BANGOR, Maine — Members of the First Church of the Nazarene this weekend will join 18,000 congregations around the world to celebrate the 100th anniversary of the founding of the denomination.
Leading the 62-year-old Bangor congregation in worship at 10 a.m. Sunday at 1465 Union St. will be their new pastor, the Rev. Richard “Dick” Devendorf, 56.
“Our congregation is excited to celebrate this anniversary with all of our Nazarene family around the world,” he said last month. “At the same time, we want to emphasize that the family never stops growing and there is plenty of room for all. In our society today, it seems that relationships often don’t last very long. We invite our community to join us on [Sunday] to see relationships that have remained strong for 100 years.”
Susan Starbird of Hampden and a member of the church board said last month that Devendorf was one of three candidates for the job. The board voted unanimously on July 6 to recommend him for the job. At the end of a weekend visit later that month, the congregation voted overwhelmingly to extend the call to him. He arrived in Bangor last month from Wyoming, Pa.
“We needed someone who could relate to people in every age group and provide leadership,” Starbird said. “Many feel about him the way I do — the minute we heard him speak, we knew he was the pastor we wanted and needed.”
Devendorf’s first task will be to strengthen the Bangor church, which has been without a pastor for nearly 20 months. Average attendance at Sunday worship services has declined over the past 15 years from 250 to 76, the number that turned out for his first sermon.
“The congregation needed someone to determine their new mission afresh, with the ability to call people to it, who has the skills to oversee the day-to-day operations,” he said last month.
Devendorf said that he is the preacher, teacher and shepherd the church needs at this point in its history.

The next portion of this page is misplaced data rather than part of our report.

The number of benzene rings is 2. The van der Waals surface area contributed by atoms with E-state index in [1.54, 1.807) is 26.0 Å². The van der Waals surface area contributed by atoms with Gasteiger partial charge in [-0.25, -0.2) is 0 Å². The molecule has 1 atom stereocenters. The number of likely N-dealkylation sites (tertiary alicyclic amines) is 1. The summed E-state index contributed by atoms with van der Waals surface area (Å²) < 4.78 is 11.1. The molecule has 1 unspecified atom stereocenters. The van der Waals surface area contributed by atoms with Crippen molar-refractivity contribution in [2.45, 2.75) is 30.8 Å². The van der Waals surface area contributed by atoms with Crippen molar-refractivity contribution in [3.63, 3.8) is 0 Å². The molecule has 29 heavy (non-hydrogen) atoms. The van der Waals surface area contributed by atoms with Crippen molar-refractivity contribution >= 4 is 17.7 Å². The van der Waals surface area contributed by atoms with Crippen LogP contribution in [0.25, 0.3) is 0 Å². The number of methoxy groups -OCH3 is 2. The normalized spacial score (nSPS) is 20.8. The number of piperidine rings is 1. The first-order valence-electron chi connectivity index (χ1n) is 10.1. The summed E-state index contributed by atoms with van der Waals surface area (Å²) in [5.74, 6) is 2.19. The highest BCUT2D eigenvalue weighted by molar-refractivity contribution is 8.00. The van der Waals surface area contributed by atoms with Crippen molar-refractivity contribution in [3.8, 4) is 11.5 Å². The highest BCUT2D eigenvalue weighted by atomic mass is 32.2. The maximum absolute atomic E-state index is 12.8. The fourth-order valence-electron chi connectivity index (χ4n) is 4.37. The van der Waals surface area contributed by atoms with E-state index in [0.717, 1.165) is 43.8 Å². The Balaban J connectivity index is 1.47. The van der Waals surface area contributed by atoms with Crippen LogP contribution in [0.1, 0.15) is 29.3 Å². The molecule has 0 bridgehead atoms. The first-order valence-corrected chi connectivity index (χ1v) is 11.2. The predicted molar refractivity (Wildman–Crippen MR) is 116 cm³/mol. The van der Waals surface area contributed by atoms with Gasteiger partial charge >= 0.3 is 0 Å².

That is a role he grew into, the minister admitted. Growing up in the Oneida, N.Y., area, Devendorf’s entire church experience before he was 10 consisted of two days of vacation Bible school.
“We made these macaroni name tags,” he said. “On the second day, the D fell off mine, so my name was ‘ick.’ I couldn’t go back.”
His parents divorced when he was 11. Devendorf went to live with his paternal grandmother and began attending a youth fellowship group at the local United Methodist Church because it got free tickets to basketball games at nearby Syracuse University. It was while he was in a membership class that he felt a call to ministry.
“Something completely unexpected and life-changing happened to me,” he said. “I had what can only be described as a mystical experience, where I heard the voice of God say, ‘I want you to preach.’”
At the age of 13, Devendorf spent eight weeks one summer as the featured preacher at Green Lake State Park in New York, which was when he decided to become a pastor.
It was through the woman who would become his bride and mother to their three children that Devendorf found the Church of the Nazarene. He was ordained in the denomination in 1979.
Since then, he has planted eight churches. The longest he and his family stayed in any one place was seven years. Devendorf has vowed that Bangor, his 13th stop, will be his last.
“I’ve told my wife, my family and the church board that I’m here until the rupture or the Rapture,” he said.
His wife, Bonnie Devendorf, works with preschool children who have special needs. The Devendorfs have three grown children and six grandchildren who live out of state.
On Sunday, all 1.6 million members of the denomination will hear the same sermon, celebrate with the same music and participate in the same reading in 23 time zones on the same day.
For more information about Sunday’s service in Bangor, call 942-7216. For more information about the Church of the Nazarene, visit www.nazarene.org.